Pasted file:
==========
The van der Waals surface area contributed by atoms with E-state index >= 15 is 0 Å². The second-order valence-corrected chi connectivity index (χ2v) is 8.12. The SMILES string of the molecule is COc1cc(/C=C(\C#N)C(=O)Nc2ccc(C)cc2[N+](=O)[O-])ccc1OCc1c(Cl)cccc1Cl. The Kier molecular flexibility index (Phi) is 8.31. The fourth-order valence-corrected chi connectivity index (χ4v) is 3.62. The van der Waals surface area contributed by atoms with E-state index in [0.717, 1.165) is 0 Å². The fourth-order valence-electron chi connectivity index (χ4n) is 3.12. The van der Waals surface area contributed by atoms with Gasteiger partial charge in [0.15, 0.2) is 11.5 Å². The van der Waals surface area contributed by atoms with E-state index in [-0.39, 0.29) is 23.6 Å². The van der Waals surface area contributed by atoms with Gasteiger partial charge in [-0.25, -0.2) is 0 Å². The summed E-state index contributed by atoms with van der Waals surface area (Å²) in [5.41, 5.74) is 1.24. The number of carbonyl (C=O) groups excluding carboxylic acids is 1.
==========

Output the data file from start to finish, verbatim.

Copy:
The van der Waals surface area contributed by atoms with E-state index >= 15 is 0 Å². The second-order valence-corrected chi connectivity index (χ2v) is 8.12. The SMILES string of the molecule is COc1cc(/C=C(\C#N)C(=O)Nc2ccc(C)cc2[N+](=O)[O-])ccc1OCc1c(Cl)cccc1Cl. The Kier molecular flexibility index (Phi) is 8.31. The fourth-order valence-corrected chi connectivity index (χ4v) is 3.62. The van der Waals surface area contributed by atoms with E-state index in [0.717, 1.165) is 0 Å². The fourth-order valence-electron chi connectivity index (χ4n) is 3.12. The van der Waals surface area contributed by atoms with Gasteiger partial charge in [0.15, 0.2) is 11.5 Å². The van der Waals surface area contributed by atoms with E-state index in [-0.39, 0.29) is 23.6 Å². The van der Waals surface area contributed by atoms with Gasteiger partial charge in [-0.25, -0.2) is 0 Å². The summed E-state index contributed by atoms with van der Waals surface area (Å²) in [5.41, 5.74) is 1.24. The number of carbonyl (C=O) groups excluding carboxylic acids is 1.